As we approach the end of the year, employees and employers are both wrestling with changes to employee benefits for 2021.
While every year always brings about changes, this year seems especially daunting given that the COVID-19 pandemic has dramatically altered the employee benefits world this year and increased uncertainty going into 2021.
So, as employees decide on which benefits are most appropriate for them, it might be helpful to understand the perspective of employers – for context.
The Good News/Bad News
It might be surprising to know that many employers will experience short-term gains in their health plans this year. The reason? Because so many employees deferred or cancelled elective care during 2020 due to COVID. That’s the good news.
The bad news? As COVID-vaccines are distributed throughout the U.S., expectations are that those delayed procedures and routine care appointments will see a spike, thereby likely driving health care costs higher in 2021? How much higher is hard to say. Especially with the continued uncertainty surrounding COVID.
Core Health Insurance Costs Rising
For most of us, the biggest concern is simply core health insurance. And while we might intuitively know that health costs continue to rise, when it comes to health benefits, the rise in costs is pretty significant. In fact, according to the nonprofit Business Group on Health, large employers expect that their health benefits costs will rise 5.3% next year, which is higher than what was projected in each of the last five years.
Take a look at the “2021 Large Employers’ Health Care Strategy and Plan Design Survey” conducted this summer, at a time when there we so many more uncertainties with respect to COVID-19. The survey captured responses from companies representing almost 10 million employees and dependents.
Average Cost of Health Care
Further, according to that same Business Group on Health’s survey, the average total health care spending in 2020 – and that includes premiums and out-of-pockets – is expected to come in at $14,769 per employee. That’s up almost $200 from 2019.
But for 2021, total costs are expected to rise at more than 3x the most recent rate, to over $15,500 per employee.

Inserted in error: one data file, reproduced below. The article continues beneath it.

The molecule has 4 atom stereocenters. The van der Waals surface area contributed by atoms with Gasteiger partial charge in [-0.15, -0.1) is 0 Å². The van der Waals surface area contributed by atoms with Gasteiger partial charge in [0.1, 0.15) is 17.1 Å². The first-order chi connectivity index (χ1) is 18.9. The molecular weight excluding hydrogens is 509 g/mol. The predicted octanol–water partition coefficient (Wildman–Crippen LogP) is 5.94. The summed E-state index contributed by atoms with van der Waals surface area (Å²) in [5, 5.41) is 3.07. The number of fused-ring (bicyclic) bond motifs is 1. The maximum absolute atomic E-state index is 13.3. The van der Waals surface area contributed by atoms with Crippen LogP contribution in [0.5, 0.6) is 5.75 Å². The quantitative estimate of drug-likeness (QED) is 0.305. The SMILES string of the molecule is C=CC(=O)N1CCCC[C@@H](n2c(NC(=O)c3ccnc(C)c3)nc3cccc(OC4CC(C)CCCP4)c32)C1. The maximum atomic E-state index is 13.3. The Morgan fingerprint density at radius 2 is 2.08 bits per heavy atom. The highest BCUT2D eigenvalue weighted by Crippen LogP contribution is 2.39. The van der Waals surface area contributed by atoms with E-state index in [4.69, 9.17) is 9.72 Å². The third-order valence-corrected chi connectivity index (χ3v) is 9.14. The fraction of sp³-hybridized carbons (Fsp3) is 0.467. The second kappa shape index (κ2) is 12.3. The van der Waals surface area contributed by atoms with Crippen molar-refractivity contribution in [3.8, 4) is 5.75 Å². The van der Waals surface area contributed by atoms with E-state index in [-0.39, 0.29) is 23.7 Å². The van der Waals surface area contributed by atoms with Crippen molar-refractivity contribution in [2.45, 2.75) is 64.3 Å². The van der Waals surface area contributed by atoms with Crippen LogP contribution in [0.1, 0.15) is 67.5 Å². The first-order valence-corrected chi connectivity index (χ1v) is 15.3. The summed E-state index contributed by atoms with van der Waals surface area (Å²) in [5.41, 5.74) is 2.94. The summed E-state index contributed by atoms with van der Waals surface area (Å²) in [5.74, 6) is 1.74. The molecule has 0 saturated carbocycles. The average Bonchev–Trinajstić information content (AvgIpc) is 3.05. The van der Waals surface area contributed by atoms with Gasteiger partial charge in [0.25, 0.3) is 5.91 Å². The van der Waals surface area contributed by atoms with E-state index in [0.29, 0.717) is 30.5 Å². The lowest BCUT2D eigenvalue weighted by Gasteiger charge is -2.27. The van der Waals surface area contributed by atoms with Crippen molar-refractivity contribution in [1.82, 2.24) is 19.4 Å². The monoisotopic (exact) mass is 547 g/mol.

Depending on how much of these costs your employer covers will dictate just how much your coverage will be. If, for example, you work for a large employer that covers 70% of the total costs, then your annual increase will be over $200.
Contemplated Changes to Benefits for 2021
Earlier this year, consulting firm Mercer surveyed companies and asked how benefits might change. And while a high percentage (20%) expected to increase cost-sharing for plan expenses, there are two areas that companies are looking to expand directly as a result of COVID: telehealth and mental health support.
Yet while 52% consider expanding telehealth services to be a top priority and 36% consider expanding mental health services to be a top priority, that doesn’t mean that they will actually implement. In fact, Mercer found that:
• 32% are expanding telehealth programs and
• 25% are expanding mental health support programs (like Employee Assistance Programs)
Making these two changes will be well received by employees and their families of course, as COVID has introduced new stresses and anxieties. But unfortunately the majority of large employers don’t expect to be able to expand their telehealth and mental health services next year.
Your Financial Professional
There is no doubt that 2021 will be a very different year when it comes to employee benefits. Layer on top of that the need to save more, manage our money better and ensure our financial plan is personalized to our risk tolerance, and it’s easy to become overwhelmed.
Your financial professional can help you consider all your needs and make decisions tailored to your hopes and dreams.
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